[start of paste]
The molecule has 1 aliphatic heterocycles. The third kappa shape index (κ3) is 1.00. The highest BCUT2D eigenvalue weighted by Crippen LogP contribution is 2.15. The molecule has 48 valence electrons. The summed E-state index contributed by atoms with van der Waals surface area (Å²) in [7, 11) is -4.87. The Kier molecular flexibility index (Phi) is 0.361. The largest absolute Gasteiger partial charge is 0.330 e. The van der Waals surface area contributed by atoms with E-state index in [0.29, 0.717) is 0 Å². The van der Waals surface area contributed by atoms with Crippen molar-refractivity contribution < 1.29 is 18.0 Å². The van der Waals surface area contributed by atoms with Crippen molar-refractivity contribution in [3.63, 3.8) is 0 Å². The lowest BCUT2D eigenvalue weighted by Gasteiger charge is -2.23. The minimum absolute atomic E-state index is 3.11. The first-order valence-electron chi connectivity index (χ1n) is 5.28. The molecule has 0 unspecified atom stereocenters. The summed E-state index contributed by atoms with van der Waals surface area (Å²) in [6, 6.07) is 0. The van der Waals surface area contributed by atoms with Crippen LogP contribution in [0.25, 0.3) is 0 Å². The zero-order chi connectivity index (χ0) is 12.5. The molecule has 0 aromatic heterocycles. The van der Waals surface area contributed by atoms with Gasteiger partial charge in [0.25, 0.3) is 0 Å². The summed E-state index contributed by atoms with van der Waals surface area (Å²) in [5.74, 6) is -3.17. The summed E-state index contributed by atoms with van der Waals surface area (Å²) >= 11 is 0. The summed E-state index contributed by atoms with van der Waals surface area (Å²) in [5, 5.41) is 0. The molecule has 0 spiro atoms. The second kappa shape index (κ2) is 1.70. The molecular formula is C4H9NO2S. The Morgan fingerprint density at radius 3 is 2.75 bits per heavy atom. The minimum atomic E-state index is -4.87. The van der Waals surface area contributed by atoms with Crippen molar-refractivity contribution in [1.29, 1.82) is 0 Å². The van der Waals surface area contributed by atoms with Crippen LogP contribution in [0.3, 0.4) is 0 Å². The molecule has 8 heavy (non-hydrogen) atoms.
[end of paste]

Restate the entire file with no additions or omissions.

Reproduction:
The molecule has 1 aliphatic heterocycles. The third kappa shape index (κ3) is 1.00. The highest BCUT2D eigenvalue weighted by Crippen LogP contribution is 2.15. The molecule has 48 valence electrons. The summed E-state index contributed by atoms with van der Waals surface area (Å²) in [7, 11) is -4.87. The Kier molecular flexibility index (Phi) is 0.361. The largest absolute Gasteiger partial charge is 0.330 e. The van der Waals surface area contributed by atoms with E-state index in [0.29, 0.717) is 0 Å². The van der Waals surface area contributed by atoms with Crippen molar-refractivity contribution < 1.29 is 18.0 Å². The van der Waals surface area contributed by atoms with Crippen molar-refractivity contribution in [3.63, 3.8) is 0 Å². The lowest BCUT2D eigenvalue weighted by Gasteiger charge is -2.23. The minimum absolute atomic E-state index is 3.11. The first-order valence-electron chi connectivity index (χ1n) is 5.28. The molecule has 0 unspecified atom stereocenters. The summed E-state index contributed by atoms with van der Waals surface area (Å²) in [6, 6.07) is 0. The van der Waals surface area contributed by atoms with Crippen LogP contribution in [0.25, 0.3) is 0 Å². The zero-order chi connectivity index (χ0) is 12.5. The molecule has 0 aromatic heterocycles. The van der Waals surface area contributed by atoms with Gasteiger partial charge in [0.25, 0.3) is 0 Å². The summed E-state index contributed by atoms with van der Waals surface area (Å²) in [5.74, 6) is -3.17. The summed E-state index contributed by atoms with van der Waals surface area (Å²) >= 11 is 0. The summed E-state index contributed by atoms with van der Waals surface area (Å²) in [5, 5.41) is 0. The molecule has 0 spiro atoms. The second kappa shape index (κ2) is 1.70. The molecular formula is C4H9NO2S. The Morgan fingerprint density at radius 3 is 2.75 bits per heavy atom. The minimum atomic E-state index is -4.87. The van der Waals surface area contributed by atoms with Crippen molar-refractivity contribution in [1.29, 1.82) is 0 Å². The van der Waals surface area contributed by atoms with Crippen LogP contribution in [0.3, 0.4) is 0 Å². The molecule has 8 heavy (non-hydrogen) atoms.